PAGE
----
It appears that a sequel (and final) piece is brewing for Eve and Rosina. What will become of them? They’re telling me the rest of their story now, usually at night, and I’m doing my best to write it down.

A Q&A with Beatrice can be found here at the Harper Bliss site, and Terry Baker had this to say about The Blue Hour in her review:

A well written debut novelette. The two characters, Rosina and Eve are likeable, well formed and interact well with each other. From the scenic descriptions, it was easy to visualize myself back in a sleepy little English village in the roaring 1920’s.The story is short, but sweet, hot and very erotic. I’ll be watching out for more from Beatrice Donahue.

If any of the authors are lurking in these parts, give us a shout – we’d love to hear from you. Meanwhile, blurbs for all of their books can be found over on our New Releases page.

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Sticking with reviews for the moment, The Guardian has recently reviewed two of the authors we’ve featured on this site. They had this to say about Diana Souhami‘s biography The Trials of Radclyffe Hall:

Souhami, a witty and astute reader of human nature, never makes her subject a martyr, cataloguing the pets Hall ditched because of defects, the dismal pretexts for infidelity, the admiration for Italian fascism. Not always a wonderful life, then, but a truly remarkable one.

The full text of the review can be found here.

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In the same week, Stella Duffy’s The Purple Shroud (the sequel to Theodora) also got a favourable write-up:

Theodora is, in Duffy’s hands, a richly paradoxical character from whom the light of life shines brightly.

Read the whole review here.

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bsbOver on the BSB UK website, Vic Oldham has been busy collecting photos from the 2013 Nottingham Event, and what a rogues’ gallery it is turning out to be 😉 Hit the link to scroll through the pics, and if you have any that you took yourself I’m sure Vic would be happy to include them on the site.

On a more serious note, Andrea Bramhall posted a blog about breaking down barriers during the weekend, and Amy Dunne shared her thoughts on how LGBTQ books made her realise she wasn’t alone. Like all good stories, both blogs come with a happy ending.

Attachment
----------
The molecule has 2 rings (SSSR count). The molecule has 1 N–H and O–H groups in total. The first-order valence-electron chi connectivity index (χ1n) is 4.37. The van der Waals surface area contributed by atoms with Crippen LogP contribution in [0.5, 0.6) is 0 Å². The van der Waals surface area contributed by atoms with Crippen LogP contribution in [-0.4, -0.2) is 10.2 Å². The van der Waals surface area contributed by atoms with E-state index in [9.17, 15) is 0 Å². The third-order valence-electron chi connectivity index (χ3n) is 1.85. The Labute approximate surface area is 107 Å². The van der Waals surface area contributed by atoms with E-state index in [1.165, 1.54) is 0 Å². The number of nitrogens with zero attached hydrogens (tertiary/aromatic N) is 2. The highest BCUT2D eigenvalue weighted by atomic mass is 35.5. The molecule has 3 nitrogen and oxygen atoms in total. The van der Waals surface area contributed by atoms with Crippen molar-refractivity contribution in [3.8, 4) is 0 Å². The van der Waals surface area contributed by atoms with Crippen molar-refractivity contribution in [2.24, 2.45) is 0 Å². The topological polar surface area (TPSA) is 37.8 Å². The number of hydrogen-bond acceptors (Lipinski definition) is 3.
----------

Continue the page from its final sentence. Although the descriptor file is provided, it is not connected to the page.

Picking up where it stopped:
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Speaking of rogues… If you’re feeling daring, hop over to our About page, which has also had a bit of an update in the last week 🙂

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Right, I don’t care if it’s miserable outside, I’m having that Solero!

News Roundup: Rachel Dax’s bedtime story, Diana Souhami’s bio of Radclyffe Hall, and Jane Fletcher in conversation

14 May

Rachel Dax has recorded a short story exclusively for the Liz McMullen show. Over on the site, you can listen to Rachel read How I admin-ajaxMet My True Love, or download the story as a PDF.

Rachel has written the most unusual story, exclusively for the show. This is the first bedtime story that would be perfectly all right to share with a general audience. Oh and there is a sweetener: she has an awesome British accent!

http://www.thelizmcmullenshow.com/lbs-episode6/

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6Diana Souhami has new paperback and Kindle editions of her biographies out this month with revised introductions, including LGBT titles Gluck, Natalie and Romaine, and the classic The Trials of Radclyffe Hall.  Diana Souhami is a winner of the Lambda Literary Award and the Whitbread Prize, and has been shortlisted for the James Tait Black Prize for Biography. Read more about the biographies here.

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On Friday, we will be the very happy hosts of  an ongoing Blog Conversation that is taking part betweenfletcher Bold Strokes authors Jane Fletcher and Nora Olsen, this week and early into next. Jane (author of the Celaeno series and the Lyremouth Chronicles) and Nora (whose second YA novel Swans and Klons is published this month) will be chatting about their writing processes, their love of their chosen genres, and the thrill of being published.

You can find the first part of their conversation here on the BSB blog. We will be posting the second part on Friday, and the whole thing wraps up over at Women and Words on Tuesday.